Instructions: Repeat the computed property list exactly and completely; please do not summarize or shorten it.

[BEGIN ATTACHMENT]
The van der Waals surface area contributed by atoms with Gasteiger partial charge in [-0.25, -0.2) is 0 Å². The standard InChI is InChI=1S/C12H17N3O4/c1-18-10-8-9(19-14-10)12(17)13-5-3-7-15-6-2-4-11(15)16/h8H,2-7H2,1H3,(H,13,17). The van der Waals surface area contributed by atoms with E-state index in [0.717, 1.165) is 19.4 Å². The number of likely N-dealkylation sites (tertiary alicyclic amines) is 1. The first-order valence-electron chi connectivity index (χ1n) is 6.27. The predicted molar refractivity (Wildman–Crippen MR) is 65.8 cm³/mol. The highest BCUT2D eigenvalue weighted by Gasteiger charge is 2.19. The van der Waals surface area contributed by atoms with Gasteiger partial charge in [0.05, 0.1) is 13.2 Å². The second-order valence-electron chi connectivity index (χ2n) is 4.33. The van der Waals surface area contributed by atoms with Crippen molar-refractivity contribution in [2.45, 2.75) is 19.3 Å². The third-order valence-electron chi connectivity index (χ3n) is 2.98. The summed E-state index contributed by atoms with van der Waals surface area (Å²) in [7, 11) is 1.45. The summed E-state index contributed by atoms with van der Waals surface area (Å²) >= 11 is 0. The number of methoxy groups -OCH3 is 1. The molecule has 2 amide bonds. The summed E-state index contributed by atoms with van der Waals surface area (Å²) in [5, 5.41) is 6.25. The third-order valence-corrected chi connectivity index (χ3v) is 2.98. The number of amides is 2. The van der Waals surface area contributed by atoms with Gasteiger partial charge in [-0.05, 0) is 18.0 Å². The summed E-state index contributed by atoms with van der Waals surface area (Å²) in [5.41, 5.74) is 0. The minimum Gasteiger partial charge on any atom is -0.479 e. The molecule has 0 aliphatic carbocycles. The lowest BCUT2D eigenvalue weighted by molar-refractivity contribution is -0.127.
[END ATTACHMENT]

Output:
The van der Waals surface area contributed by atoms with Gasteiger partial charge in [-0.25, -0.2) is 0 Å². The standard InChI is InChI=1S/C12H17N3O4/c1-18-10-8-9(19-14-10)12(17)13-5-3-7-15-6-2-4-11(15)16/h8H,2-7H2,1H3,(H,13,17). The van der Waals surface area contributed by atoms with E-state index in [0.717, 1.165) is 19.4 Å². The number of likely N-dealkylation sites (tertiary alicyclic amines) is 1. The first-order valence-electron chi connectivity index (χ1n) is 6.27. The predicted molar refractivity (Wildman–Crippen MR) is 65.8 cm³/mol. The highest BCUT2D eigenvalue weighted by Gasteiger charge is 2.19. The van der Waals surface area contributed by atoms with Gasteiger partial charge in [0.05, 0.1) is 13.2 Å². The second-order valence-electron chi connectivity index (χ2n) is 4.33. The van der Waals surface area contributed by atoms with Crippen molar-refractivity contribution in [2.45, 2.75) is 19.3 Å². The third-order valence-electron chi connectivity index (χ3n) is 2.98. The summed E-state index contributed by atoms with van der Waals surface area (Å²) in [7, 11) is 1.45. The summed E-state index contributed by atoms with van der Waals surface area (Å²) >= 11 is 0. The number of methoxy groups -OCH3 is 1. The molecule has 2 amide bonds. The summed E-state index contributed by atoms with van der Waals surface area (Å²) in [5, 5.41) is 6.25. The third-order valence-corrected chi connectivity index (χ3v) is 2.98. The number of amides is 2. The van der Waals surface area contributed by atoms with Gasteiger partial charge in [-0.05, 0) is 18.0 Å². The summed E-state index contributed by atoms with van der Waals surface area (Å²) in [5.41, 5.74) is 0. The minimum Gasteiger partial charge on any atom is -0.479 e. The molecule has 0 aliphatic carbocycles. The lowest BCUT2D eigenvalue weighted by molar-refractivity contribution is -0.127.